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Le Courant

Automne 2017 | 19

The Harry K. Thaw Affair

The Harry K. Thaw Affair

In 1913, an unusual event took place in Coaticook involving a man accused of murder. Harry Kendall Thaw, son of a Pittsburgh millionaire, escaped from the hospital in which he had been detained and fled to Canada for protection. Some of the local people were supporters of Thaw, others were not, making it quite an emotional issue at the time. What follows is my narrative of the events taking place and a look at how the local people reacted to these events.
The Saga of Harry Kendall Thaw
It is said that Harry K. Thaw was not a choir boy. In fact, many witnesses testified that he was a sadist towards his wife, Evelyn Nesbit, and animals, as well as being a heavy drug user. This is not exactly the image that will be retained by the public.
The beginning of this story started on June 25, 1906 when Mr. Thaw murdered his wife's ex-lover, Stanford White, and this took place in front of several hundred witnesses. Needless to say, the case went in and out of the courts and reputedly cost over a million dollars in legal fees. Thaw was declared innocent of the crime of passion (the equivalent of a criminal non-responsibility verdict).
It must, however, be known that this so-called victory was due to some extraordinary legal wrangling by his lawyers. In fact, a good part of the decision was also due to the efforts of his mother and the family fortune. She spent a great deal of money in a publicity campaign to portray her son in a favorable image. This was not only done through the newspapers but also by way of a film. Thaw was shown to be a defender of women and, as a man who rectified the wrong doings of others. Conversely, the victim, Sandford White was painted up as a low-life with sexually deviant behaviour. The rest is part of the story: Thaw will not go to jail but will be detained at the Matteawan State Hospital in the state of New York.
The following episode some seven years later when Harry Thaw escapes on August 17, 1913. Helped by two accomplices, Thaw travelled by train and car as far as Canada. The accomplices stopped in St. Hermenegilde, Quebec for the night at a hotel owned by Benjamin Cadieux. Cadieux recognized Thaw, and alerts the Coaticook police chief, John Boudreau, the following morning. Beaudreau, meanwhile, had already been alerted by Burleigh Kelsea, deputy sheriff of Coos County, New Hampshire. Kelsea had recognized Thaw on the train and had even spoken to him. The two police officers apprehended Thaw the morning of August 18th, and put him in a cell in the basement of the Coaticook Town Hall for several hours until he could find the services of a lawyer. He chose W.L. Shurtleff of Coaticook to represent him. Then Thaw was transferred to a prison in Sherbrooke.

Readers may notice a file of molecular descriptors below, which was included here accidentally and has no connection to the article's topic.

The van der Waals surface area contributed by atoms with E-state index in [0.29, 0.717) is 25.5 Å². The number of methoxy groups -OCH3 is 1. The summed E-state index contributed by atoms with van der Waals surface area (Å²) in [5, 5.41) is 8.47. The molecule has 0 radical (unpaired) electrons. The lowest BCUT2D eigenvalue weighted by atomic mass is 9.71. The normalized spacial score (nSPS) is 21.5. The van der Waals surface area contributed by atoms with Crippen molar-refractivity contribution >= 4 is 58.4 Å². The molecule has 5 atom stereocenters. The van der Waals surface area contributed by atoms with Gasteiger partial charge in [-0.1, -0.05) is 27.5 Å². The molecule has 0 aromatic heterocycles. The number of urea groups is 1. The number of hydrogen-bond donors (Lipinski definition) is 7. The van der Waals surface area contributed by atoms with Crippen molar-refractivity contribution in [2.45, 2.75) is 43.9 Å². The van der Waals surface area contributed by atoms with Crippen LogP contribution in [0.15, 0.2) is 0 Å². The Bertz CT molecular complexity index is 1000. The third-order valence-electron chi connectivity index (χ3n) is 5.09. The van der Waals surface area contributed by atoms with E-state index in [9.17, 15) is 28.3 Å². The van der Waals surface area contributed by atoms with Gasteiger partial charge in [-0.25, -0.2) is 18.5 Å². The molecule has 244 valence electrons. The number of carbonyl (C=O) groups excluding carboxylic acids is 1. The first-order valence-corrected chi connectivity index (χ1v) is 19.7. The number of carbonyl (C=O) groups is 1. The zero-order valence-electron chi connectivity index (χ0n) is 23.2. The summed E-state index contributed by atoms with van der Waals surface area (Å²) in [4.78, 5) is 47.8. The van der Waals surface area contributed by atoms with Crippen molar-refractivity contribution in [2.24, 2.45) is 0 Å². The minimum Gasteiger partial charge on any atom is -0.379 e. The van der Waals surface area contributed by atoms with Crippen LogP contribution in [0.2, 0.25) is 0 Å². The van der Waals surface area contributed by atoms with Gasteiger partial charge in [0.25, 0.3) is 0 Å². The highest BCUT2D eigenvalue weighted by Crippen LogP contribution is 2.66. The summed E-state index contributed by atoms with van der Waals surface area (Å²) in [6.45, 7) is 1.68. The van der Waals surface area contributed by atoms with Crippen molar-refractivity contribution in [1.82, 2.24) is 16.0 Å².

A short time later, Shurtleff deposed a brief of ''habeas corpus'' after which Thaw was kept and detained for an unknown reason. The procedure dragged on for another three weeks when he was finally granted a hearing on September 3, 1913. As result, Thaw became a free man. However, during the three weeks preceding the judgment, the Canadian Immigration Service seized the case and filed a complaint in violation of immigration laws. In effect, Thaw had allegedly failed to report at a border post when he entered into Canada. He was therefore, arrested on the spot, by the immigration officials and transported to Coaticook and taken up to the immigration officials at the train station. He was held there for seven days. Unable to prove that he was entering by a border post or even as a tourist, Thaw is found guilty of illegially entering Canada. Thaw appealed the decision to the Minister of Immigration but this was rejected on December 10th and he was expelled without delay. He was arrested the same day in Vermont by the American authorities. He went on to spend several more years under lock and key.